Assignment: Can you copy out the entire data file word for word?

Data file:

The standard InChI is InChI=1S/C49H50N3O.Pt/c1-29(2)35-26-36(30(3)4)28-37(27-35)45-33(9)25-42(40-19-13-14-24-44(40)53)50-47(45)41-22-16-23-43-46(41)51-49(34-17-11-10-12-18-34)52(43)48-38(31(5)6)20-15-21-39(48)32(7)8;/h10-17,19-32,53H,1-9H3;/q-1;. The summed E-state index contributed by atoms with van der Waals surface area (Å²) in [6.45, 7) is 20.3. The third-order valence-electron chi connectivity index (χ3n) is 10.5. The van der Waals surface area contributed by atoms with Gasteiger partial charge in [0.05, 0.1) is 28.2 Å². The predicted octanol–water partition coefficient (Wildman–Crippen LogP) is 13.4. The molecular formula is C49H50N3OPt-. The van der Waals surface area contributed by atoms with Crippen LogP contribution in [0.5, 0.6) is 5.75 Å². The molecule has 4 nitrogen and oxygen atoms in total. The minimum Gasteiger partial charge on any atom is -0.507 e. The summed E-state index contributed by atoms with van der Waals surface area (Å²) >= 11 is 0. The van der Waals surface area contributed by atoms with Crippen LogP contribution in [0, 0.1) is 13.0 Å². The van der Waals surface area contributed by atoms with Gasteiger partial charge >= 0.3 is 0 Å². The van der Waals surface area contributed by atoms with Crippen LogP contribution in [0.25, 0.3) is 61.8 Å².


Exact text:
The standard InChI is InChI=1S/C49H50N3O.Pt/c1-29(2)35-26-36(30(3)4)28-37(27-35)45-33(9)25-42(40-19-13-14-24-44(40)53)50-47(45)41-22-16-23-43-46(41)51-49(34-17-11-10-12-18-34)52(43)48-38(31(5)6)20-15-21-39(48)32(7)8;/h10-17,19-32,53H,1-9H3;/q-1;. The summed E-state index contributed by atoms with van der Waals surface area (Å²) in [6.45, 7) is 20.3. The third-order valence-electron chi connectivity index (χ3n) is 10.5. The van der Waals surface area contributed by atoms with Gasteiger partial charge in [0.05, 0.1) is 28.2 Å². The predicted octanol–water partition coefficient (Wildman–Crippen LogP) is 13.4. The molecular formula is C49H50N3OPt-. The van der Waals surface area contributed by atoms with Crippen LogP contribution in [0.5, 0.6) is 5.75 Å². The molecule has 4 nitrogen and oxygen atoms in total. The minimum Gasteiger partial charge on any atom is -0.507 e. The summed E-state index contributed by atoms with van der Waals surface area (Å²) >= 11 is 0. The van der Waals surface area contributed by atoms with Crippen LogP contribution in [0, 0.1) is 13.0 Å². The van der Waals surface area contributed by atoms with Gasteiger partial charge >= 0.3 is 0 Å². The van der Waals surface area contributed by atoms with Crippen LogP contribution in [0.25, 0.3) is 61.8 Å².